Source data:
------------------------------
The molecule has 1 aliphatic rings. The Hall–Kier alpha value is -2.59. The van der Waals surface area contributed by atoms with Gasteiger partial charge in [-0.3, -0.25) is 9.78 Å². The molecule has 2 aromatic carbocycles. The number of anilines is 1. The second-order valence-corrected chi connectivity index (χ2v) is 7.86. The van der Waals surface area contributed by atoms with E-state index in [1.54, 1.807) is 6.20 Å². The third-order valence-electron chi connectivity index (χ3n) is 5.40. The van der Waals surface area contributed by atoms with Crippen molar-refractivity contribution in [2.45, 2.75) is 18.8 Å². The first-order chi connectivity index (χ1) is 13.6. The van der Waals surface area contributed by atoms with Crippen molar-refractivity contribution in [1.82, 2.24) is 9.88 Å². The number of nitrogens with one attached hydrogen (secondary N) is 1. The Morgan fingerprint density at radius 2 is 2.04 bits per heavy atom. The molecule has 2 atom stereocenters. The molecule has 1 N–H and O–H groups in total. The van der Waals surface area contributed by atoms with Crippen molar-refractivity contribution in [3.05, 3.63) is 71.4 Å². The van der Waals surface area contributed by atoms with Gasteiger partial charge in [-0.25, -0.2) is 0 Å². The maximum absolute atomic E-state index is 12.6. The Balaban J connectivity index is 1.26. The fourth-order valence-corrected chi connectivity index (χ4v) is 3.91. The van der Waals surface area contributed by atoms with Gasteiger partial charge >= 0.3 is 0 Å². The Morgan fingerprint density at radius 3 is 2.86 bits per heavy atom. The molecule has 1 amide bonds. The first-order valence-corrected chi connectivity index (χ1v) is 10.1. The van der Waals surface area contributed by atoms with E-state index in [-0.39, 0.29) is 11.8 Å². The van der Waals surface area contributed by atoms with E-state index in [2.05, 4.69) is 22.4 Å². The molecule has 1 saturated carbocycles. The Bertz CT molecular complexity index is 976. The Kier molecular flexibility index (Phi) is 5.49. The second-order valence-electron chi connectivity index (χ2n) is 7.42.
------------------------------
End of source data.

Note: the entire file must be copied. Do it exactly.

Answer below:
The molecule has 1 aliphatic rings. The Hall–Kier alpha value is -2.59. The van der Waals surface area contributed by atoms with Gasteiger partial charge in [-0.3, -0.25) is 9.78 Å². The molecule has 2 aromatic carbocycles. The number of anilines is 1. The second-order valence-corrected chi connectivity index (χ2v) is 7.86. The van der Waals surface area contributed by atoms with E-state index in [1.54, 1.807) is 6.20 Å². The third-order valence-electron chi connectivity index (χ3n) is 5.40. The van der Waals surface area contributed by atoms with Crippen molar-refractivity contribution in [2.45, 2.75) is 18.8 Å². The first-order chi connectivity index (χ1) is 13.6. The van der Waals surface area contributed by atoms with Crippen molar-refractivity contribution in [1.82, 2.24) is 9.88 Å². The number of nitrogens with one attached hydrogen (secondary N) is 1. The Morgan fingerprint density at radius 2 is 2.04 bits per heavy atom. The molecule has 2 atom stereocenters. The molecule has 1 N–H and O–H groups in total. The van der Waals surface area contributed by atoms with Crippen molar-refractivity contribution in [3.05, 3.63) is 71.4 Å². The van der Waals surface area contributed by atoms with Gasteiger partial charge in [-0.25, -0.2) is 0 Å². The maximum absolute atomic E-state index is 12.6. The Balaban J connectivity index is 1.26. The fourth-order valence-corrected chi connectivity index (χ4v) is 3.91. The van der Waals surface area contributed by atoms with Gasteiger partial charge >= 0.3 is 0 Å². The Morgan fingerprint density at radius 3 is 2.86 bits per heavy atom. The molecule has 1 amide bonds. The first-order valence-corrected chi connectivity index (χ1v) is 10.1. The van der Waals surface area contributed by atoms with E-state index in [-0.39, 0.29) is 11.8 Å². The van der Waals surface area contributed by atoms with E-state index in [2.05, 4.69) is 22.4 Å². The molecule has 1 saturated carbocycles. The Bertz CT molecular complexity index is 976. The Kier molecular flexibility index (Phi) is 5.49. The second-order valence-electron chi connectivity index (χ2n) is 7.42.